How to Clean Your Camera #85

Photo Tips Podcast: How to Clean Your Camera #85

Photo Tips Podcast: How to Clean Your Camera #85



How to Clean Your Camera #85
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Transcript
How to Clean Your Camera #85

A couple of months ago, on my way to Mexico on a photo tour, someone asked me how I prepare my equipment prior to a big trip. My answer is I clean everything including the bag. I take everything out of my bag, unzip all the compartments take it outside, turn it upside down and shake it hard. And then I make sure that everything I put back in is absolutely necessary. For instance just one pen instead of two, 2 business cards instead of a handful, and so on. I use my bag almost daily and after a while unintended items like a gum wrappers? They end up accumulating at the bottom of my bag. And since I will be on my feet for long days when I’m traveling, I want to make sure that I don’t have even an extra gram of unnecessary weight.

As for cleaning the actual photography equipment? Let’s start with the lenses. I’ll take the filters off my lenses and make sure that both the front and back of the filter is clean. And also the front element and rear element of the lens are clean. Even if you never remove your filter from your lens, it can actually get a slight film on the inside. And I know this because I’ve seen it. While the filter is off, I also clean the thread on the lens and the filter. The back element of my lens often needs a quick dust off. And I’ll use an air blower for that. Then I’ll put some Windex or water and vinegar on a micro fiber cloth and I’ll wipe down the barrel of the lens. If it’s pretty dirty then I’ll take a Q-tip and dip it in some Windex to go through the little ridges on the rubber parts of the barrel. Do note that I did not say that I am going to spray the lens. I don’t want that liquid going anywhere I didn’t it to go. But rather I dip my cloth or my Q-tip into the solution. I’ll also use a fresh dry micro fiber cloth to wipe down the lens mount on the back side of the lens and a dry Q-tip to get in the ridges of the mount.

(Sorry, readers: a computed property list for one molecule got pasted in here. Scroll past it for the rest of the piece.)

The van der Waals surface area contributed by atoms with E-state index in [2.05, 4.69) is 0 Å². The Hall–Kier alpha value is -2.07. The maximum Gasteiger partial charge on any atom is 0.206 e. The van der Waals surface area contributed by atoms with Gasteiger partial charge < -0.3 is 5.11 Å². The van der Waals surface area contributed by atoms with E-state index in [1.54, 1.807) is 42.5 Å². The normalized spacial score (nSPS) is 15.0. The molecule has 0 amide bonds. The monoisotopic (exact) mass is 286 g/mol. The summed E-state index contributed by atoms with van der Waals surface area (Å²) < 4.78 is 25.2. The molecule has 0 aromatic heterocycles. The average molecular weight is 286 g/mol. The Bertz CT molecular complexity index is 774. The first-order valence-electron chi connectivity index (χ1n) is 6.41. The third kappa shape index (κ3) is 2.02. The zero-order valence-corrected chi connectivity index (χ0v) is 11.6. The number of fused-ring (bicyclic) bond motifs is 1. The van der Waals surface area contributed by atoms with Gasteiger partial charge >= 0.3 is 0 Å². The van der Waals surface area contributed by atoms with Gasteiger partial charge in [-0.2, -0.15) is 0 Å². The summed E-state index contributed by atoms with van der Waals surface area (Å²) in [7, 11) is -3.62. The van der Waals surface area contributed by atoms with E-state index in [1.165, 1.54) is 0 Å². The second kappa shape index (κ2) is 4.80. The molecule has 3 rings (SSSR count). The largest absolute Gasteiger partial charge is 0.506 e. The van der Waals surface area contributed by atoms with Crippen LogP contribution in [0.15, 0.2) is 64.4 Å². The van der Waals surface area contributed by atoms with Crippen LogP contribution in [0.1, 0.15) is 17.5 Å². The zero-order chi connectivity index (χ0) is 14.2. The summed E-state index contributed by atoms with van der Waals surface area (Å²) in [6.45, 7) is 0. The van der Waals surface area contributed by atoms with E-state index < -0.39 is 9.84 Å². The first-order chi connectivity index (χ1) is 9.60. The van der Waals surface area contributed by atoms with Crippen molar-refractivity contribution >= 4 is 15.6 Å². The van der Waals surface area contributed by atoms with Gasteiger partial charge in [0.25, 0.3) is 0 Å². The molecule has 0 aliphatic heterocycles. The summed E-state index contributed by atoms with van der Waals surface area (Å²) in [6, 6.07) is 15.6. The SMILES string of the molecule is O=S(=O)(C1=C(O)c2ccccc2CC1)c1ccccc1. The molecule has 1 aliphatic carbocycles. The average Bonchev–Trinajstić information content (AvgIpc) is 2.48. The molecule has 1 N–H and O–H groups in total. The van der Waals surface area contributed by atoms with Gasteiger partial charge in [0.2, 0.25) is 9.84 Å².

Once I’m done with that I turn my attention to my camera body. Again I’ll use a Q-tip to clean the metal lens mount. And I’ll use the cloth with Windex to clean the rest of the body and again making sure that I don’t spray the body itself. I’ll use a Q-tip that I dipped into Windex to clean my viewfinder. As for the inside of the camera. I now clean my own sensor. Previously I always advised that people send their camera back to the manufacturer for cleaning but due to the pandemic I was no longer able to walk my camera into Canon for a quick sensor cleaning, since then I’ve had to resort to doing it myself. Although this takes a little practice I no longer think it’s an unreasonable thing to do. So how often do I clean my sensor? Pretty much once I start seeing black dots on my images it’s time to clean my sensor. Before I clean my sensor I’ll also turn the camera upside down and blow it with a lot of air. I have a Giottos air blaster that I’ve been really happy with. I don’t use canned or compressed air because canned air usually has a propellant that may stick to my sensor. And compressed air may or may not be clean, and since you are blowing that air at such a high velocity, you might damage something in your camera like your sensor. So just use a hand air blower.

I also occasionally send my equipment back to Canon for a check-up. They make sure that my lenses are all tightened up and that everything is in order. I must say that when I used to shoot Nikon, the Nikon service was much much better than the Canon service as the camera always came back looking like new. I generally recommend that people sent their camera back to the manufacturer because they’ll bring it back to the manufacturer’s specifications.

One last thing. I also make sure I clean my lens caps inside and out and I clean my battery contacts as well. And that’s it. I’m ready to go.

 

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